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15 November 2017

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Showcasing talent through art

Showcasing talent through art

Enter the Hamilton home of John Loughnan (School 1971 – 1974) and the walls are lined with stunning paintings.

The works are John’s own, done over many years, using his mouth. A motorcycle accident on a farm in 1986 left John with a broken neck and paralysis and cut short a brilliant water skiing career.

Some years later and settled in Hamilton, John started to learn how to paint using his mouth to make brush strokes on canvas. His own mother was an artist and he watched her paint as a youngster growing up on a farm in Aria in the King Country.

“She was always trying to encourage me into painting and at first I shied away from it, as I thought it was just what people with disabilities do. But after a long time, quite a few years, I thought I would give it a try.”

He says the first couple of attempts were “a shambles”.

“But eventually, through trial and error and perseverance, I started painting and then after a few months I had created some I was reasonably happy with.”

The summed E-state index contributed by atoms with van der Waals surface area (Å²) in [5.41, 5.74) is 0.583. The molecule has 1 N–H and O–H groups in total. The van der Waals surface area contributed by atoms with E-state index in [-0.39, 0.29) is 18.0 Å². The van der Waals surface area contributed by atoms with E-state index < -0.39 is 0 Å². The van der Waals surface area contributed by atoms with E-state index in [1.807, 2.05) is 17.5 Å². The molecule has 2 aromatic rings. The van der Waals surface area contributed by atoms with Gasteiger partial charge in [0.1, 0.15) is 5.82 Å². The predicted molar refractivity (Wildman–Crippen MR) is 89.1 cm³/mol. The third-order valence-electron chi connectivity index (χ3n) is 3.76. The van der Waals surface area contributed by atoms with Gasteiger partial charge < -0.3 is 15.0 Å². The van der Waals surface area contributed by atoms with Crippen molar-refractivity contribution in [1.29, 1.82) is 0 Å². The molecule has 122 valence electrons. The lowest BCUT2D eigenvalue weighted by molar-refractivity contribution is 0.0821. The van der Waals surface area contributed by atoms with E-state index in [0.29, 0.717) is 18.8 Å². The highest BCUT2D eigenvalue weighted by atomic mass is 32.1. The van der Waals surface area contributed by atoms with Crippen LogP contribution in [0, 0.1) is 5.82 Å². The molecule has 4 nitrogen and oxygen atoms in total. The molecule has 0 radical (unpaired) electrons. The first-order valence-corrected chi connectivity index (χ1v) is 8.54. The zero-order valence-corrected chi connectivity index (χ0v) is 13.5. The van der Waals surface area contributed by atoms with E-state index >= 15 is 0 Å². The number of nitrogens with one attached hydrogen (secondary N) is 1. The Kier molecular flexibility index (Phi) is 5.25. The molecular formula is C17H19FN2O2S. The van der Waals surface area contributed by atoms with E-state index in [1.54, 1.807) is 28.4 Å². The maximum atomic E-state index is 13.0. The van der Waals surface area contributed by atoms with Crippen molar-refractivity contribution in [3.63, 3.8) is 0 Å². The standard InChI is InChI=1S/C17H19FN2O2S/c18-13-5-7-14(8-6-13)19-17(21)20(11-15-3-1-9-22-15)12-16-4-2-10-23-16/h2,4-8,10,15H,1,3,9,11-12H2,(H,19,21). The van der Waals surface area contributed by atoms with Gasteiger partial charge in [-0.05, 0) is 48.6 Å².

Many of his paintings are landscapes. Lining his long hallway are scenes of Arrowtown, the Moeraki Boulders and a rural vista of dairy cows and Mount Pirongia.

His talent was recognised with a scholarship from Mouth and Foot Painting Artists (MFPA), an international organisation helping talented disabled artists find buyers and outlets for their work. MFTA is well known for selling packs of Christmas and gift cards.

Ten years ago, John moved into a wheelchair friendly and custom-built house in Hamilton’s Huntington suburb. The beautiful house featured in Hamilton’s Fine Homes Tour four years ago. He has held exhibitions and fundraising events in the house. Some of his paintings have sold for several thousand dollars.

Prior to the accident, John was a top New Zealand water skier, representing his country at the World Championships. For 14 years, he held the national jump record. He also spent more than seven years living in the USA competing, coaching, and working in the water ski industry.

After the accident, he continued his association with the sport, coaching some of New Zealand’s top ski talent. He is a life member of the Karapiro Water Ski Club.

John has enjoyed catching up with St Paul’s Collegians and former staff over the years including at the home of his neighbours Mike and Judy Shaw, who have a long association with the school.

Ill health has meant John has not been able to paint for some time, but his output has been prolific, easily in the hundreds of works, he says. Network spoke to him when he was bedridden and unable to paint. His partner was on a trip to Perth visiting family.

John’s older brother Richard Loughnan, also a St Paul’s Collegian, lives on a farm between Hamilton and Raglan and works as an insurance agent with AON in Hamilton.

MONICA HOLT